And as we have increasingly seen, student movements often have huge efficacy. Sometimes it is advantageous to be an idealist, and not have hit the point where a nap in the afternoon seems like a rare treat. For those like Scott Morrison who preached “more learning and less activism”, the sake of learning seems to have been entirely lost. What good to learn about our world if not to protect it? To work to enshrine the freedoms we want? To dissect an opponent’s argument before it sticks itself on the side of a bus and wins a referendum? Indeed, the efficacy of the youth vote might be seen in the Conservative party’s decision to allow 15 year olds to vote in their leadership elections - though troublingly not in a General Election. Yet whatever your personal politics, no true believer in democracy could ever argue that the need for all citizens in society to be adequately informed, and then supported in acting on that information, could possibly be a bad thing.
On a different note, but of equal concern, is the fact that while young people aren’t always direct participants in politics, they are almost without fail passive recipients of it. ‘Fake news’ was a buzzword during and after the last US Presidential election, but the dwindling of discussion of it does not mean it has died away. To the contrary, social media remains a bastion of nebulous propaganda, be it something as innocuous as filtering or as overt as counter-factual claims made in a space where they are highly likely to infiltrate one’s personal zeitgeist. Politics is often found in seemingly unlikely places, and as teachers it is our job to make young people not only aware of this, but able to be critical about what they read. In fraught times, division has never been healed with ignorance, or by burying our heads in the sand - and if we would like the next generation to do better than the last at creating a more sustainable and less divided world, we must give them the information to do so.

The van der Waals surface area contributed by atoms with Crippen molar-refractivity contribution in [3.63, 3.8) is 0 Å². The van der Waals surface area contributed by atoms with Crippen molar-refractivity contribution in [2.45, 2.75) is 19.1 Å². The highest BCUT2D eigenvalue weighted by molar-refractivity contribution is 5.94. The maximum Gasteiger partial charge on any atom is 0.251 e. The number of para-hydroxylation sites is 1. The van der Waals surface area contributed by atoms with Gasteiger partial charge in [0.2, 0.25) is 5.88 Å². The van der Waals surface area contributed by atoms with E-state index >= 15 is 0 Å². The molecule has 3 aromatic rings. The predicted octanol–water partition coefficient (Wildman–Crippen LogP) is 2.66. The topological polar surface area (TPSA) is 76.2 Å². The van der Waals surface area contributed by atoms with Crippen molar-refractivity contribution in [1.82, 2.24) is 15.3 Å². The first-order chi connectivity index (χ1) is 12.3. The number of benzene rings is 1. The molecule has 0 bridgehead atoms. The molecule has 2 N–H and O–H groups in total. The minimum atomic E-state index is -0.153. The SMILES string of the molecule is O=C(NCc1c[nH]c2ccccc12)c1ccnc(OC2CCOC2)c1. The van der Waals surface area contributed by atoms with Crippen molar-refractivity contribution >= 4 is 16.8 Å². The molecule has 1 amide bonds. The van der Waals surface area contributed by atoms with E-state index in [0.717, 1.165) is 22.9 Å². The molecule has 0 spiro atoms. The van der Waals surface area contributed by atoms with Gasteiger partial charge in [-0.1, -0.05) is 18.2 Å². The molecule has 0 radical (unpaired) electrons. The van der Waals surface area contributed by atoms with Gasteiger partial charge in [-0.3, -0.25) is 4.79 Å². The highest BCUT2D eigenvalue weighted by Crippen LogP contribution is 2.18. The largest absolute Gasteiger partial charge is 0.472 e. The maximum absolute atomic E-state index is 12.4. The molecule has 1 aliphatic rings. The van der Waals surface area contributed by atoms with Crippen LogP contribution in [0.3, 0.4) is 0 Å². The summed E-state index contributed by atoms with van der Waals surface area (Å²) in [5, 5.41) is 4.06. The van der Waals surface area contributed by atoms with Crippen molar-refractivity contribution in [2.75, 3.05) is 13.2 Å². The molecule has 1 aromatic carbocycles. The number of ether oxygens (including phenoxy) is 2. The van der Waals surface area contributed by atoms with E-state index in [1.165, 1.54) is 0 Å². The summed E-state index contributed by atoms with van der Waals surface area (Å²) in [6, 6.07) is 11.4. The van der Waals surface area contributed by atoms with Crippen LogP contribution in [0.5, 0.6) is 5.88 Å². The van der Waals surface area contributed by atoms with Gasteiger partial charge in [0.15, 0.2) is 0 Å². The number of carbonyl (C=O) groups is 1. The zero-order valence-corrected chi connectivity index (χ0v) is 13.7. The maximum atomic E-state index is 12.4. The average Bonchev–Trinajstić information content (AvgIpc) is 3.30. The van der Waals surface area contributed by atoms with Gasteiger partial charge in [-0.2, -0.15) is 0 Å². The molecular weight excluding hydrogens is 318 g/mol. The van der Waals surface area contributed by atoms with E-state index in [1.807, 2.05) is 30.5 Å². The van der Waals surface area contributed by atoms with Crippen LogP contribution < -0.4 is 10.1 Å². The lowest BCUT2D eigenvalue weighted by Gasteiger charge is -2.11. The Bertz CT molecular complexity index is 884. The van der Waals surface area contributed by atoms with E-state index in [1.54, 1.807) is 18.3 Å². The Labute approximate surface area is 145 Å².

This is something which should be a crucial concern of parents, and indeed of schools. While I fully appreciate that many state funded schools do not currently have the money to sustain their core subjects, let alone introduce another, political awareness is something that must be grown. Otherwise, politics will remain dominated by those with the privilege to be brought up in it. Teaching young people about politics early on, and helping them engage in our political world is simply one way to make a more representative political system. And listening to them, as teachers and voters, may well help us learn a thing or two about the next generation’s priorities for the future. Tomorrow is always already beginning - it is a societal responsibility to equip the future for it.